Councilor at Large Melissa Mazzeo said the number of false alarms is 'staggering' but she disagreed with adding another fee to homeowners who have security systems.
PITTSFIELD, Mass. — The Police Department is looking to crack down on false burglar alarms.
Chief Information Officer Mike Steben said officers responded to 1,670 false alarm calls in 2017.
Each response requires two officers and Steben said the majority of those calls are from businesses, and many are repeat offenders -- so much so he said, "We have a couple businesses we should just park a police cruiser there in front of them when they open."
He estimated a count of 45 repeat offenders, and not just repeating once or twice.
"On average, we're responding to roughly six false alarm calls per day in this city. That requires two officers to be dispatched," Steben said.
Steben and Police Lt. Michael Maddalena are proposing a change to the ordinance requiring businesses to register every year and looking to actually charge businesses for false alarms. Maddalena said there is already a fine structure in place for false alarms but for years the city couldn't collect the fines.
Steben said the Police Department's computer systems for fines was not connected to the city's treasury computer systems. There was no way for the treasurer and tax collector's office to create an invoice so, the department stopped issuing fines.
The city recently combined the information technology departments for the city and police.
"Now that we've got the foundation built for the IT system, it is time to now get these systems integrated properly," Steben said.
Had the technology been integrated, Steben said the city would have reeled in $489,975 worth of fines in the last five years. Now with that system in place, the department is looking to recraft the false alarm ordinance to make sure its records are up to date.
The proposal put forth to the City Council calls for businesses and residents with alarms to register with the city on an annual basis whereas before it was just once. Maddalena said often officers respond and the business has since moved and there is no contact for a keyholder at the location. He believes an annual registration process would help keep that information up to date.
However, the city councilors on the Ordinance & Rules Committee had reservations about a proposed $50 registration fee. Previously there was just a one-time $25 fee. Councilors said instituting an annual fee won't help the number of false alarm calls and instead just cost a resident or business more each year.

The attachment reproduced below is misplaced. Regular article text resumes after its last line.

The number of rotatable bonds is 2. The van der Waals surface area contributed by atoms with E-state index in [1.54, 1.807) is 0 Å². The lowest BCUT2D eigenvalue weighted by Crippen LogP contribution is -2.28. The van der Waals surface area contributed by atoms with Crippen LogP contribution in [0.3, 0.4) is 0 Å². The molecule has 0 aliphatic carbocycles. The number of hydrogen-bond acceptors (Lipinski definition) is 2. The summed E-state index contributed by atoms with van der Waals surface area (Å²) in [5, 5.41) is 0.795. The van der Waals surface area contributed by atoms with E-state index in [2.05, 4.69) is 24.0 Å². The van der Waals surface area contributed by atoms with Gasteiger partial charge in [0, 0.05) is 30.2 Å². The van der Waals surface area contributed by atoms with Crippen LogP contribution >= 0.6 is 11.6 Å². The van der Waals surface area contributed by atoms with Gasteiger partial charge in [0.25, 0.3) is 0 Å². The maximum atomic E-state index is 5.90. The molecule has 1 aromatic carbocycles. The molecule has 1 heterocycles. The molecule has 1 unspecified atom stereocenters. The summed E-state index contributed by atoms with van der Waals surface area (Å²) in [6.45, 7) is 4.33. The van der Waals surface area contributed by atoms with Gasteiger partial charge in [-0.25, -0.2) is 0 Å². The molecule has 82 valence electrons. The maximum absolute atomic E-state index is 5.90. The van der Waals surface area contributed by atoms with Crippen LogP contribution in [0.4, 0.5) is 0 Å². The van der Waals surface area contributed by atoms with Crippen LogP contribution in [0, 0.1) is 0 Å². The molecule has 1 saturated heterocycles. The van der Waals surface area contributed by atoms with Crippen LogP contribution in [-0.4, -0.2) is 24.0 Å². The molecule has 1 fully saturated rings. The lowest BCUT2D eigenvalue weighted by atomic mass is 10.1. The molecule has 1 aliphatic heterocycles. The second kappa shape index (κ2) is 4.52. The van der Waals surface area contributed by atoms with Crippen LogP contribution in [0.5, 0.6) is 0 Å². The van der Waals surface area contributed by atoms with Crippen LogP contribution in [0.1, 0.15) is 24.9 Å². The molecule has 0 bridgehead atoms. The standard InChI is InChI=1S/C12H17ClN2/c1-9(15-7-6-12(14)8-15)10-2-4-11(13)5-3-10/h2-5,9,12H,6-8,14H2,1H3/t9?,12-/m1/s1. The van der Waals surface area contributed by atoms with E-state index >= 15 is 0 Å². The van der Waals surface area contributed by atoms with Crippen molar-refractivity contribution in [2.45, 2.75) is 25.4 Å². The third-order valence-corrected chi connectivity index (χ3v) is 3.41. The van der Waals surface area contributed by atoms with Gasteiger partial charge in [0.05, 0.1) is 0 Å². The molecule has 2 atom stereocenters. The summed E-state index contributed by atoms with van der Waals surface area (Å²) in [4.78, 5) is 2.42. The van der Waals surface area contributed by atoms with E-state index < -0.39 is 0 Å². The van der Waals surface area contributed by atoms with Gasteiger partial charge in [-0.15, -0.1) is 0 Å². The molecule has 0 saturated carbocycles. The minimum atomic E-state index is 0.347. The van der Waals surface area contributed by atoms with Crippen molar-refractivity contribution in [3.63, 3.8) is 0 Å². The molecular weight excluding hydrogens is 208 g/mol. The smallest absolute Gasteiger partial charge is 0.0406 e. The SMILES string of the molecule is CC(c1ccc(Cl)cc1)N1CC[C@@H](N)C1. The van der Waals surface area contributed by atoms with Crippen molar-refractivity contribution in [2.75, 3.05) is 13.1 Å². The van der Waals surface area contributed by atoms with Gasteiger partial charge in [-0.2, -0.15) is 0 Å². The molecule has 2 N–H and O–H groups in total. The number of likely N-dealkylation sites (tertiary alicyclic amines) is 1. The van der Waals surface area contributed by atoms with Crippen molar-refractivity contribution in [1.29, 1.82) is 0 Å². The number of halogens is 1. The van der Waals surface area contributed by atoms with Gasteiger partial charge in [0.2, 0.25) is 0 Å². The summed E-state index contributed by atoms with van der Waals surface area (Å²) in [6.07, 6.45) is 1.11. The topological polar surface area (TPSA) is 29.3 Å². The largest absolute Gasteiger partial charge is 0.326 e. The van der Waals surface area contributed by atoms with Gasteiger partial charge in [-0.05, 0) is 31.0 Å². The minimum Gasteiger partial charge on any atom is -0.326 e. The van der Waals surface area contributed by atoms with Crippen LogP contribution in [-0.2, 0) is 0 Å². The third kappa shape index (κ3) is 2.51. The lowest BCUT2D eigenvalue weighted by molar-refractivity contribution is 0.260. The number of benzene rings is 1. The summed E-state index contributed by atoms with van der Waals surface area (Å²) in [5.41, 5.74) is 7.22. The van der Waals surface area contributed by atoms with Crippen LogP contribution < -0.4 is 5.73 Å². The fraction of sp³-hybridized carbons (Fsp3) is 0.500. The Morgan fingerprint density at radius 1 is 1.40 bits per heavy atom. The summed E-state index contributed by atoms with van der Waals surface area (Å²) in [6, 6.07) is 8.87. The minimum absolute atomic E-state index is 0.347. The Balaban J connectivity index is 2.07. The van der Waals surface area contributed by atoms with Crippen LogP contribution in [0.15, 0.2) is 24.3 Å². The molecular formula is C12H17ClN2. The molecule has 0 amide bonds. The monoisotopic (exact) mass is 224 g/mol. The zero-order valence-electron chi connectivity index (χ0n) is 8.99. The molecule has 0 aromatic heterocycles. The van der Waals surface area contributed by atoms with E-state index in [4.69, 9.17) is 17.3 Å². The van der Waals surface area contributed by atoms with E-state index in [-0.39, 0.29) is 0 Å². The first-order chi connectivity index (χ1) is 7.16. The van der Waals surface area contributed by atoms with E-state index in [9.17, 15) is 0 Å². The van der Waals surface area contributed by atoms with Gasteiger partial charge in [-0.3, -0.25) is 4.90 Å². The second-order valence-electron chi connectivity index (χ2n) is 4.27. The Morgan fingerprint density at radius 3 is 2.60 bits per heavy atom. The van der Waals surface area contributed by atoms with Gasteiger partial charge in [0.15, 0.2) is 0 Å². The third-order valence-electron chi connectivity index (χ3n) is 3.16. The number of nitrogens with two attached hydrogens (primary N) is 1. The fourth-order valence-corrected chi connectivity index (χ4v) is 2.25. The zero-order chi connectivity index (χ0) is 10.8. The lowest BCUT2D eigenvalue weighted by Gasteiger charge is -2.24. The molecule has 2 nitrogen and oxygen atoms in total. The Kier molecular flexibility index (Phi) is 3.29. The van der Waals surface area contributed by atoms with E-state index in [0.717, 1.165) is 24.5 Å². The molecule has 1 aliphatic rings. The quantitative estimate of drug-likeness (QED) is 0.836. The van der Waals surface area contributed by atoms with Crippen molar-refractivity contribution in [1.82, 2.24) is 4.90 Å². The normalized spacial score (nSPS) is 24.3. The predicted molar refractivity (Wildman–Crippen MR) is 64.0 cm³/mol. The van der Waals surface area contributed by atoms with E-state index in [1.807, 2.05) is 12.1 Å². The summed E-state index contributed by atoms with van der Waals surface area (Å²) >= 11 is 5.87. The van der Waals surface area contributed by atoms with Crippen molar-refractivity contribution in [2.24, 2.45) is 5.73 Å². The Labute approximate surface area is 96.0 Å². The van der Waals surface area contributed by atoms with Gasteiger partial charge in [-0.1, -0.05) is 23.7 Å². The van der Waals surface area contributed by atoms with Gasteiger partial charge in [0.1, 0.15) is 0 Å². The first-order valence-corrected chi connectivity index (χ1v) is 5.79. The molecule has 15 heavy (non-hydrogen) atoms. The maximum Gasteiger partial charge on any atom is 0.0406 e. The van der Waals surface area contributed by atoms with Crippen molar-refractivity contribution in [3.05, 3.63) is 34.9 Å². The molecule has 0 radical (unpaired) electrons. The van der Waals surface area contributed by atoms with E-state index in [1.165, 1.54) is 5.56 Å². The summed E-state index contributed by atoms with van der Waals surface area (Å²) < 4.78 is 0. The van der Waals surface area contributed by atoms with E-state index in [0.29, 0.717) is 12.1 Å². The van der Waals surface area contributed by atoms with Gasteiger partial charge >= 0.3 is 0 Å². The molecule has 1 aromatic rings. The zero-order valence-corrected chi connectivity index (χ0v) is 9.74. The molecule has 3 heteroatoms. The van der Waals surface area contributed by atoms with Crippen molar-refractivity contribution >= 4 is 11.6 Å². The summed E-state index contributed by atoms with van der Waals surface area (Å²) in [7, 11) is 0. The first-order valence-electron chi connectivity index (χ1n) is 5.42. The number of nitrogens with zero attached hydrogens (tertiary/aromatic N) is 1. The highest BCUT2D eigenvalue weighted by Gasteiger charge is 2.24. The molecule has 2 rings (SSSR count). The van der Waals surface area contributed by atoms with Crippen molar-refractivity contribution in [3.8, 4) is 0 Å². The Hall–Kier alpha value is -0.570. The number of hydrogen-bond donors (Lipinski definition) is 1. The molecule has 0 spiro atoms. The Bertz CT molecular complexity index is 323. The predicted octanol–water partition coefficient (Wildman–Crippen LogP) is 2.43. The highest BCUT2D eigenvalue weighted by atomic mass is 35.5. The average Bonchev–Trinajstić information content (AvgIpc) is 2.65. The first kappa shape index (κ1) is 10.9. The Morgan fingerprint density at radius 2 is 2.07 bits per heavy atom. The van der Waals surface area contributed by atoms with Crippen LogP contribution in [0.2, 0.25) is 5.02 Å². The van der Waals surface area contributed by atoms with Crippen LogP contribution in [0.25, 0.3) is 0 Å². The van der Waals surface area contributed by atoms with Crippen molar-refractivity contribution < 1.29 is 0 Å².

"I have a hard time with the idea of having a registration fee every year," said Ward 5 Councilor Donna Todd Rivers. "I understand the need for the registration to keep records correct ... but attaching $50 fee, then I have a problem with it."
Steben said that can easily be revisited. He said other municipalities charge anywhere from nothing to $75. He said he'd do a little more research to determine what an appropriate number would be for registration.
"This is something we are researching and going through," Steben said.
Ward 3 Councilor Nicholas Caccamo suggested that once the new registration process is in place that the department essentially start over. He suggested sending a letter to all of the registered businesses and if those letters go unreturned, then they'd be dropped from the list and have to re-register.
Steben added that he'd like to move to a web-based registration process to make it easier for businesses and residents to stay up to date.
The committee ultimately tabled it until a new annual fee could be proposed.
iBerkshires.com welcomes critical, respectful dialogue; please keep comments focused on the issues and not on personalities. Profanity, obscenity, racist language and harassment are not allowed. iBerkshires reserves the right to ban commenters or remove commenting on any article at any time. Concerns may be sent to email@example.com.
iBerkshires.com welcomes critical, respectful dialogue. Name-calling, personal attacks, libel, slander or foul language is not allowed. All comments are reviewed before posting and will be deleted or edited as necessary.
We show up at hurricanes, budget meetings, high school games, accidents, fires and community events. We show up at celebrations and tragedies and everything in between. We show up so our readers can learn about pivotal events that affect their communities and their lives.
How important is local news to you? You can support independent, unbiased journalism and help iBerkshires grow for as a little as the cost of a cup of coffee a week.